A glass of Bellini, Venice

Let’s celebrate (with a) Bellini!

“Very old, but still the best in painting”: with these words, the German artist Albrecht Durer praised his Venetian colleague Giovanni Bellini in 1506.

Bellini would die ten years later, around the age of 85, on the 29th of November 1516, almost exactly five centuries ago.

He was born into a family of painters: the father Jacopo had established his own workshop after collaborating with Gentile da Fabriano; his brother Gentile was sent to the court of the Ottoman Sultan Mehmet II in 1479 as the best portraitist in Venice; and the Renaissance master Andrea Mantegna became his brother-in-law in 1453 after marrying his sister Nicolosia.

In a famous painting by Giovanni Bellini, the Presentation to the Temple housed in the Querini Stampalia Museum in Venice, two male characters appear on the right side: critics believe these to be portraits of Andrea Mantegna and Giovanni Bellini himself.

Giovanni Bellini, Presentation to the Temple, Venice, Querini Stampalia
Giovanni Bellini, Presentation to the Temple, ca. 1469

Giovanni Bellini’s bust, carved by Luigi Borro in 1853 and on display in the Accademia Galleries, gives us another opportunity to imagine his face and… his hairstyle!

Luigi Borro, Giovanni Bellini, Venice, Accademia
Luigi Borro, Giovanni Bellini, 1853

Perhaps the most moving image of the painter is the one that we can admire in The Drunkenness of Noah, where the face of the biblical character is thought to be a self-portrait of Bellini in his old days.

Giovanni Bellini, Venice, Doge's Palace, Drunkenness of Noah, self-portrait
Giovanni Bellini, The Drunkenness of Noah, 1515.

The painting belongs to the museum of Besançon, but is currently on loan for the exhibition Venice, the Jews and Europe at the Doge’s Palace. Noah’s figure is a moving depiction of old age, but the elegant wine cup next to him reminded me that one of the most famous Italian cocktails was invented in Venice and named after Giovanni Bellini.

So, to commemorate the anniversary of the death of the master, here is the recipe of the cocktail that Giuseppe Cipriani of Harry’s Bar dedicated to Bellini in 1948:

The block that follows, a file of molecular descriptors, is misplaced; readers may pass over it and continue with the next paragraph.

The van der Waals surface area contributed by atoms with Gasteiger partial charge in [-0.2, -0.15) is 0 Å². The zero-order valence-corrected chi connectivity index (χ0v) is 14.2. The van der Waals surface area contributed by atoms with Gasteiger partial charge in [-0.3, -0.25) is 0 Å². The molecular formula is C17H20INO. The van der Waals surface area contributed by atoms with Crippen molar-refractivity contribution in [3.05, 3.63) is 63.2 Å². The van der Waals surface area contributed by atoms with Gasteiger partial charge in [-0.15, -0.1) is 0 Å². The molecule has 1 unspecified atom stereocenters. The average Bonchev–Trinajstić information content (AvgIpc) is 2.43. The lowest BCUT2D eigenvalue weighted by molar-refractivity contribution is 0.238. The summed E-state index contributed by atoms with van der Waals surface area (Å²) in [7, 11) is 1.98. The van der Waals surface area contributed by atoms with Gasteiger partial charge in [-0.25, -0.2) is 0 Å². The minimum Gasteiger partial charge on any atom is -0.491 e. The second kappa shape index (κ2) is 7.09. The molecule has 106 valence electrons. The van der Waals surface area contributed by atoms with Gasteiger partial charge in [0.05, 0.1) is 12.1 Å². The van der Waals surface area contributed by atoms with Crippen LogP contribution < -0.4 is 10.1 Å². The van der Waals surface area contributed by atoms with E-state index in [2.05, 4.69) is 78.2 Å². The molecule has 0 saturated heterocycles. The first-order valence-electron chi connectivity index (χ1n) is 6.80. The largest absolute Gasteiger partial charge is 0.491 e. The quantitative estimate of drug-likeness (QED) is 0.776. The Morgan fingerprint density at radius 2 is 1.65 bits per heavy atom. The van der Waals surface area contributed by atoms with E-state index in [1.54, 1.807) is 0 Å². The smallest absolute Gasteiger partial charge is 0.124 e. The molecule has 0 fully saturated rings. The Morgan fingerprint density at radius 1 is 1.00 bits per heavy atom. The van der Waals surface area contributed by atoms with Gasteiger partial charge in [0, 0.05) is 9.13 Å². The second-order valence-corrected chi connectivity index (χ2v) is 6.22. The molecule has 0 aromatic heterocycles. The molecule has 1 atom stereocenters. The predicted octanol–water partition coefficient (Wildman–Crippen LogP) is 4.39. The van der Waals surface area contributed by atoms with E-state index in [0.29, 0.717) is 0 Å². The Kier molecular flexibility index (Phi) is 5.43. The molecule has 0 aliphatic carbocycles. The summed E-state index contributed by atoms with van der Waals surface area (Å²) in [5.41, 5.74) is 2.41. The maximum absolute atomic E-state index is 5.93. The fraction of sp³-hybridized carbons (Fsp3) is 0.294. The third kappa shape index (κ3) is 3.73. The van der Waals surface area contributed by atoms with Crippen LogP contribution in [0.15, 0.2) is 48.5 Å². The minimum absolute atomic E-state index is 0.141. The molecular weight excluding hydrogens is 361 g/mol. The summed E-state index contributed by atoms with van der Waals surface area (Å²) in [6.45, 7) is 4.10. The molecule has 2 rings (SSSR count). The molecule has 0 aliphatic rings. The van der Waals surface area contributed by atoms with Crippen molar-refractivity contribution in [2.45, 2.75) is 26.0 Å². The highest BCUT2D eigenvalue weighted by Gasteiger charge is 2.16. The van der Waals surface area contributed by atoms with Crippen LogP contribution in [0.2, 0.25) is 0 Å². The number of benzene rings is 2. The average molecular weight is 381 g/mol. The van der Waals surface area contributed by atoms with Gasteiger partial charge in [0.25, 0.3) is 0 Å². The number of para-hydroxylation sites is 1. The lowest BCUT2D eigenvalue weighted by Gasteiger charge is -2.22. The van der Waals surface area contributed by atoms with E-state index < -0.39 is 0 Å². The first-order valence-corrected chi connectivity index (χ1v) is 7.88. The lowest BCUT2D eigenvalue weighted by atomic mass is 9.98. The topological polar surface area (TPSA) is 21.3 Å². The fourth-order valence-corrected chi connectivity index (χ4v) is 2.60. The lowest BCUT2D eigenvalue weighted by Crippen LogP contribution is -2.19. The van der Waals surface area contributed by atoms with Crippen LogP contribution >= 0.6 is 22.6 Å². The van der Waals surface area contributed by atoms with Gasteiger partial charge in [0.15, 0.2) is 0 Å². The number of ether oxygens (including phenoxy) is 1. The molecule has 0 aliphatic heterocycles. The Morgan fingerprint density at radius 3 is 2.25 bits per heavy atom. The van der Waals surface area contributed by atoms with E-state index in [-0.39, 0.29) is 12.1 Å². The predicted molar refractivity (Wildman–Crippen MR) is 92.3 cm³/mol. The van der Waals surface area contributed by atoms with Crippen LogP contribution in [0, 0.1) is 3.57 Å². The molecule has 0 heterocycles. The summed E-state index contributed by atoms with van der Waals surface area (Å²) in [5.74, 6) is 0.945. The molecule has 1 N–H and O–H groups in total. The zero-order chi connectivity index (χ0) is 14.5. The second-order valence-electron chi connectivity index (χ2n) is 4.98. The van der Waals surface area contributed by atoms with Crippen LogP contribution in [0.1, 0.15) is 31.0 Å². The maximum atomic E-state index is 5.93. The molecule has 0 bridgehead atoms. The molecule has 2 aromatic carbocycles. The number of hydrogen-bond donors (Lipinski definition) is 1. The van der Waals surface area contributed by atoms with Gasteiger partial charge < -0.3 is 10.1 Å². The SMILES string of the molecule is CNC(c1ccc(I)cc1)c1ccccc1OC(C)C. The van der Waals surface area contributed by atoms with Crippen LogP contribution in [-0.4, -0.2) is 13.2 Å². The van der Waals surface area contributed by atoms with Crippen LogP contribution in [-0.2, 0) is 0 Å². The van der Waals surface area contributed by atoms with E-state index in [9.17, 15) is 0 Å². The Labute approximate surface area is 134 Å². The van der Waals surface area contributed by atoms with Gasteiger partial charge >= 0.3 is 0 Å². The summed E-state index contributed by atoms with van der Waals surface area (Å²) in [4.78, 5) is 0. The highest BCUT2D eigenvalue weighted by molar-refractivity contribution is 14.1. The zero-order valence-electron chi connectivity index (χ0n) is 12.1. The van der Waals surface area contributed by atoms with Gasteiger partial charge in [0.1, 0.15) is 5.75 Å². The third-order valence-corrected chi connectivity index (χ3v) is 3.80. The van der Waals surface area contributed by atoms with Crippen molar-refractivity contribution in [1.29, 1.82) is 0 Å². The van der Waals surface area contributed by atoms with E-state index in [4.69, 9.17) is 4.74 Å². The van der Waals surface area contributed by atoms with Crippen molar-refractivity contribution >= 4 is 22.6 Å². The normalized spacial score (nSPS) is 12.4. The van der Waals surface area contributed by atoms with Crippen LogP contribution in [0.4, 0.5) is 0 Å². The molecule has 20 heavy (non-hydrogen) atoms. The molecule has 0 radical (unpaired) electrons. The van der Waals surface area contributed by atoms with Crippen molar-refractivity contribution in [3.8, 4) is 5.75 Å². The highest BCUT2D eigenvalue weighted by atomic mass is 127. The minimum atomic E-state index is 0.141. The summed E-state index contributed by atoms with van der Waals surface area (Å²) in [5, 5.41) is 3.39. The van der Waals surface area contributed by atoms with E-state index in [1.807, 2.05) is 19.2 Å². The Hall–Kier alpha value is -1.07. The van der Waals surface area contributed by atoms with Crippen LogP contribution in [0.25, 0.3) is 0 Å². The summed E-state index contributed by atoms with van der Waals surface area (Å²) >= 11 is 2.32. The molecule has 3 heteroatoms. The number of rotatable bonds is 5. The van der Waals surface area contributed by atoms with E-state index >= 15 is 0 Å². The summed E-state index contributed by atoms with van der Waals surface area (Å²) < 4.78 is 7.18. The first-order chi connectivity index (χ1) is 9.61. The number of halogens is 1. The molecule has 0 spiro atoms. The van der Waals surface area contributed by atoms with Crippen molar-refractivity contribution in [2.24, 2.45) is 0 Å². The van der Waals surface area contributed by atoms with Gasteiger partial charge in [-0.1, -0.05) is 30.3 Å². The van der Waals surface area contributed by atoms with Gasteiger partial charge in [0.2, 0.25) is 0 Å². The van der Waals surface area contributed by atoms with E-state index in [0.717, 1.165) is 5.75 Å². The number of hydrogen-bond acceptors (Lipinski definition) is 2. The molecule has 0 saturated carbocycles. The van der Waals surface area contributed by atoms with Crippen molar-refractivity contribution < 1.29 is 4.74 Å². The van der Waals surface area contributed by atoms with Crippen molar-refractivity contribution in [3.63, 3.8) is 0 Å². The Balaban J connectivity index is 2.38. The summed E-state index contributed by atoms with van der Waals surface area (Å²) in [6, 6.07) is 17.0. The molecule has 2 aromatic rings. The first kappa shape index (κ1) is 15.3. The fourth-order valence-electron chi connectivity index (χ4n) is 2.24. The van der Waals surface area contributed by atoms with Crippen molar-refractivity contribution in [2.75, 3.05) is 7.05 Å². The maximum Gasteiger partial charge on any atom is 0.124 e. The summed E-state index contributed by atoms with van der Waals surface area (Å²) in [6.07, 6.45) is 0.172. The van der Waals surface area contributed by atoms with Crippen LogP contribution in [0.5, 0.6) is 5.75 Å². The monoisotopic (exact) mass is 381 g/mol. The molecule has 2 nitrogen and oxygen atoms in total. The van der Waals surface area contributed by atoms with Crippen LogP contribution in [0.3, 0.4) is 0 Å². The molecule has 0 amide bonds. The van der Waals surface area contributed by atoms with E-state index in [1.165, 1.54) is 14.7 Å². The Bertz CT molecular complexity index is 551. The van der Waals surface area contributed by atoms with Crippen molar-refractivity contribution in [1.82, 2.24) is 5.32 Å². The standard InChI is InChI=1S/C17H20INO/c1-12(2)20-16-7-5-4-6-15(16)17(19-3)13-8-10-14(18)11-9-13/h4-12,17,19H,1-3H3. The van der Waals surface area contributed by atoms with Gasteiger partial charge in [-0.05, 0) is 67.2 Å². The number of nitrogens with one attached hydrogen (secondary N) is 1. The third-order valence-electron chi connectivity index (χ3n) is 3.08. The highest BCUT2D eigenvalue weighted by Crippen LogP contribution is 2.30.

Prepare some white peach puree by grating the fruits with a cheese shredder and then using a strainer to collect the juice. In alternative, you can use frozen peach puree. You can add a little bit of sugar if the peaches are not sweet enough.

Add 3 parts of Prosecco to 1 part of peach puree in a flute and enjoy your summer cocktail.

Three simple but important rules:

  • Both the ingredients and glasses must be as cold as possible.

  • Do not use yellow peaches, only white ones.

  • Do not prepare the peach puree with a food processor.

Why did Cipriani dedicate this cocktail to Giovanni Bellini? Because the peach’s pink color reminded him of the beautiful pink hues in the works of the Renaissance master.

Take a tour with us to discover all the shades of pink in the paintings by Bellini found throughout Venice. Then we’ll decide which one inspired Cipriani while having an aperitif together!

Giovanni Bellini, altarpieces, Venice, Murano, Accademia, San Zaccaria, San Giovanni Grisostomo, Saint Mark, Barbarigo, Saint Jerome, angel, madonna, pink
The tunic of the little angel in the altarpiece of San Zaccaria or the vest used by Saint Mark in the Barbarigo’s altarpiece in Murano? The skin of Mary in a small painting in the Accademia Galleries or the sunset sky in the altarpiece of San Giovanni Grisostomo? Which one is the right pink?